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This article in SSSAJ

  1. Vol. 27 No. 1, p. 98-102
     
    Received: Mar 23, 1962
    Published: Jan, 1963


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doi:10.2136/sssaj1963.03615995002700010033x

Effects of Past Agricultural Practices on the Survival and Growth of Planted Trees1

  1. A. R. Gilmore and
  2. W. R. Boggess2

Abstract

Abstract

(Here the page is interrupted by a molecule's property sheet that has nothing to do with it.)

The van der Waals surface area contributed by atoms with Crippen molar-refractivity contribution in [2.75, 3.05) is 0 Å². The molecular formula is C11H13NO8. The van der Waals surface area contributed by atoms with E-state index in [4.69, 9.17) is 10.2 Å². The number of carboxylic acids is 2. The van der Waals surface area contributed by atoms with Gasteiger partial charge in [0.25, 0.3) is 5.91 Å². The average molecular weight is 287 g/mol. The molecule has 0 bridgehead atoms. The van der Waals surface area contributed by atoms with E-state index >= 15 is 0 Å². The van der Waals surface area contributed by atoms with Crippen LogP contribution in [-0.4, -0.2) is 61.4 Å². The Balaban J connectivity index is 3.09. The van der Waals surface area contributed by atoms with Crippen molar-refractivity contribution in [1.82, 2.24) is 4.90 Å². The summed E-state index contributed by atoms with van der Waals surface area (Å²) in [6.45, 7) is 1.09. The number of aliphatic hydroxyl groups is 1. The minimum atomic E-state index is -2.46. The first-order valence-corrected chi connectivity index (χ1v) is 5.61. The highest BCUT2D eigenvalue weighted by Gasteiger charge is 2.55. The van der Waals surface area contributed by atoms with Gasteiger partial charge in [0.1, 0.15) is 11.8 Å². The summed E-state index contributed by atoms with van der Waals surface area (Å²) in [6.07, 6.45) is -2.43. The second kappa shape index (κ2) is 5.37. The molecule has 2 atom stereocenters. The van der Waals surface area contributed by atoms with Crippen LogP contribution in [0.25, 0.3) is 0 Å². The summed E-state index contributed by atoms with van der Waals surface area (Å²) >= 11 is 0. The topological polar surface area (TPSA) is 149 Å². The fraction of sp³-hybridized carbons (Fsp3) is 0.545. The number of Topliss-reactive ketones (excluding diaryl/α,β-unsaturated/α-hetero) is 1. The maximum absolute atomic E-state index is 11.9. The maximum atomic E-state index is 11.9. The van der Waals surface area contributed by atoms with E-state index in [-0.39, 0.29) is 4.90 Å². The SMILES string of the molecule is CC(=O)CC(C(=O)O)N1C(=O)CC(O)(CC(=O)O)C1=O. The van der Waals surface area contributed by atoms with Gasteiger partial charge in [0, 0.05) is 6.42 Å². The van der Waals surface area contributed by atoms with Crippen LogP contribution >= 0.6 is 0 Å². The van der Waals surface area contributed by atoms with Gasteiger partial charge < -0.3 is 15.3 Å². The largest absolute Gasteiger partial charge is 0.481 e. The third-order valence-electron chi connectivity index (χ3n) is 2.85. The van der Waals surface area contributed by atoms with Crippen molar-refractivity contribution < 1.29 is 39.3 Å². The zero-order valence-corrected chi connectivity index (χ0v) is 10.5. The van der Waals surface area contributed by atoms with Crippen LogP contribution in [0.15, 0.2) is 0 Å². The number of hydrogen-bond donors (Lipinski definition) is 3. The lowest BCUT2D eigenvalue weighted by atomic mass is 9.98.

Four pine species (loblolly, shortleaf, red, and white) and three hardwood species (sycamore, green ash, and yellow-poplar) were planted on a recently abandoned agronomic experimental field in southern Illinois that had been used for 40 years to test crop rotations with various soil and fertilizer practices. After 7 growing seasons, pine survival and growth were poorest on the old limed plots (attributed to competition from weeds). After 6 growing seasons, hardwood survival and growth were best on the old limed plots. The effect of the tree species and the past fertilizer practices upon the chemical composition of the soil are given. Five years after plots were planted to pines, soil organic matter remained approximately the same on fertilized plots but nearly doubled on unfertilized plots.

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